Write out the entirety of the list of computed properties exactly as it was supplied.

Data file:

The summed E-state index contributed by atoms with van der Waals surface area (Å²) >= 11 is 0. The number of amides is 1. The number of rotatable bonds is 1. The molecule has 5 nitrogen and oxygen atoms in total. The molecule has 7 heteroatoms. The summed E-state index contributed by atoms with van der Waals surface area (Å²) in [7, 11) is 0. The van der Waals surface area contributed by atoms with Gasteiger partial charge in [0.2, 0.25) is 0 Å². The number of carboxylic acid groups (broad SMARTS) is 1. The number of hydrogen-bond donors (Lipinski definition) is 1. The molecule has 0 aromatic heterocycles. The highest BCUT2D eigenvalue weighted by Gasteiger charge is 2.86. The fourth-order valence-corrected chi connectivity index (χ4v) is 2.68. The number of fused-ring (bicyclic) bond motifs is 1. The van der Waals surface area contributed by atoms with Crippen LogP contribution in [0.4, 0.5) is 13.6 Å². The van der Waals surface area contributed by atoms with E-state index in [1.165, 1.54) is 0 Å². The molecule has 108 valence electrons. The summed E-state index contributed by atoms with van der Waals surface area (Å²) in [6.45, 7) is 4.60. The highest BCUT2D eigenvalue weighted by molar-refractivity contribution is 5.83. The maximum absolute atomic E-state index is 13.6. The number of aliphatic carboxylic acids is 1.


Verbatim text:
The summed E-state index contributed by atoms with van der Waals surface area (Å²) >= 11 is 0. The number of amides is 1. The number of rotatable bonds is 1. The molecule has 5 nitrogen and oxygen atoms in total. The molecule has 7 heteroatoms. The summed E-state index contributed by atoms with van der Waals surface area (Å²) in [7, 11) is 0. The van der Waals surface area contributed by atoms with Gasteiger partial charge in [0.2, 0.25) is 0 Å². The number of carboxylic acid groups (broad SMARTS) is 1. The number of hydrogen-bond donors (Lipinski definition) is 1. The molecule has 0 aromatic heterocycles. The highest BCUT2D eigenvalue weighted by Gasteiger charge is 2.86. The fourth-order valence-corrected chi connectivity index (χ4v) is 2.68. The number of fused-ring (bicyclic) bond motifs is 1. The van der Waals surface area contributed by atoms with Crippen LogP contribution in [0.4, 0.5) is 13.6 Å². The van der Waals surface area contributed by atoms with E-state index in [1.165, 1.54) is 0 Å². The molecule has 108 valence electrons. The summed E-state index contributed by atoms with van der Waals surface area (Å²) in [6.45, 7) is 4.60. The highest BCUT2D eigenvalue weighted by molar-refractivity contribution is 5.83. The maximum absolute atomic E-state index is 13.6. The number of aliphatic carboxylic acids is 1.